Is Power Napping Good For You?
The Advantages & Drawbacks of Power Naps During the Day
You may have been told that napping isn’t good for your nighttime sleep. “It disrupts your sleep cycle,” some people say. Power naps, when executed poorly, can cause poor nighttime sleep, but many health benefits are associated with taking your regular afternoon nap. In fact, power naps can be considered an essential part of healthy sleep. Here’s the science behind – and the pros and cons – of taking naps during the day.
What science says about healthy sleep
As you may know, sleep is as critical a bodily function as eating food and drinking water are. Your sleep cycle and its quality directly correlate to brain function and how efficiently your nerve cells communicate with each other.
Sleep deprivation has been linked to the development of numerous health conditions, like heart disease, type-2 diabetes, and early morbidity. It’s not just about sleep duration, either. It’s about sleep quality. Research suggests that sleep is integral to removing toxins in your brain that accumulate the more you are awake.
There have also been academic and medical associations with sleep that suggest a good night’s rest can regulate your body’s circadian alerting system and sleep-wake homeostasis, telling you when to feel tired and when to feel alert. With sleep deprivation, that balance is disrupted, and we can feel sleep deprived and groggy throughout the day.
What are the pros of a power nap?
A power nap is essentially the process of taking a quick nap during the daytime to recharge. Daytime naps have been associated with numerous health benefits and can help remedy poor sleep, such as improving cognitive performance, strengthening our immune system, and refreshing us after that post-lunch dip. Adults who took an average of 1-2 naps per week were associated with having a far lower risk of heart disease and strokes than individuals who did not nap and solely would sleep at night.
Short, occasional naps can help with cognitive flexibility post-lunch, especially for those who take their daytime nap a few hours into the day. Early afternoon is also an OK time to take a nap, but try to avoid napping after 3-4 pm, as at that point your nighttime sleep quality might take a hit. On the other hand, shift workers may greatly benefit from longer naps after finishing work or a few hours before beginning work.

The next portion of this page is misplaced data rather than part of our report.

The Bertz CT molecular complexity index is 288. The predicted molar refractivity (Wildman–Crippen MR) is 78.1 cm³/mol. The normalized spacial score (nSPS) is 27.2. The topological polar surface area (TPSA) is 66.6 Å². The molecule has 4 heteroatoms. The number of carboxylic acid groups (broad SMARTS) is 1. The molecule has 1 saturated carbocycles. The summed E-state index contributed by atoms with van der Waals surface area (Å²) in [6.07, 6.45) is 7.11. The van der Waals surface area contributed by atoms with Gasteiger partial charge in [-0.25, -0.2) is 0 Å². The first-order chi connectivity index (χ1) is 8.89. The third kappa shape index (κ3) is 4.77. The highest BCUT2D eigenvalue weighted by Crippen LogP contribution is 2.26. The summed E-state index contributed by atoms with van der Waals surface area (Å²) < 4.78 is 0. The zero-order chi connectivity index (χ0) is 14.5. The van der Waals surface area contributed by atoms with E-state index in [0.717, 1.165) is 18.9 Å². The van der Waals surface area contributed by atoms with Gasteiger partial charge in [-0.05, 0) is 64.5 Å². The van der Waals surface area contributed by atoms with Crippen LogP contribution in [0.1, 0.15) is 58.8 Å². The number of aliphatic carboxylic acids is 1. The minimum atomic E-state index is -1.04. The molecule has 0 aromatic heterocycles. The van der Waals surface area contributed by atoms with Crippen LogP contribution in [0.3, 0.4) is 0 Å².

What are the cons of power naps?
Just as research shows that taking the occasional short nap throughout the week is beneficial for your health, the flip side also shows negative impacts. When you nap later in the day and for longer, your nightly sleep can become impacted, resulting in less sleep and ultimately sleep deprivation.
Napping for too long can also become problematic, as it might result in you becoming unable to get enough sleep during the night (or going to bed too late) and creates a dependency where you cannot function during the day without frequent naps.
Although naps can boost alertness, they can also do so at inopportune times – like when we decide to take a nap at 4-5 pm just before dinner, and find ourselves unable to go to sleep later in the evening. This results in us staying awake too late and losing out on vital sleep during the nighttime. For better rest, opt for short naps early in the day.
It can be difficult to get into the deep sleep stage during power naps, which is one of the most restorative and crucial stages of sleep. Insufficient nighttime sleep due to too frequent napping or taking an extended power nap late in the day can make it difficult to get the quality of sleep we need to function throughout the day.
What is the best duration and time to take a nap?
Clearly, there’s a science to taking “the perfect nap.” For optimal cognitive function, most individuals (i.e., those who don’t work night shifts and are otherwise healthy adults) will benefit from short naps – between 30 minutes to an hour – taken early in the morning, either before lunch or just after. If you’ve had a day or a few days without optimal seven-to-nine hours of sleep, or you’re a shift worker who needs to sleep to recharge, then a longer nap might be OK.
Sometimes, bright light exposure can make it difficult for us to get that short period of napping we need. For your power naps, consider an eye mask to help you feel relaxed and avoid wasting time tossing and turning. Your nighttime sleep shouldn’t suffer if you’re timing your power naps well, listening to your body, and not becoming dependent on naps.
Can I take a power nap every day?
It depends. If you aren’t getting enough sleep during the night and your sleep health is suffering, i.e. because you’re a new parent, you’re a shift worker, or you are battling a serious health condition, it might be OK to take a power nap every day.
Napping two to three times a week might be good for your health, staving off sleep inertia and sleep disorders, and can help out those who might have had an insufficient sleep during the night. Naps should be relatively short and done earlier in the day. Try to avoid taking a nap every day if you can, as you might find yourself dependent on them and it can seriously impact productivity.
At the same time, if you find yourself “accidentally” taking naps at random, or dozing off while you’re at your desk at work, you may need to consult a health physician, as this abrupt need for a nap could indicate a larger health problem.
Again, these are just suggestions, and if you’re concerned about the quality of your sleep or if you feel you might be having trouble getting proper rest, get in touch with a physician or a sleep specialist.
Take a nap on a Sleep Firm bed
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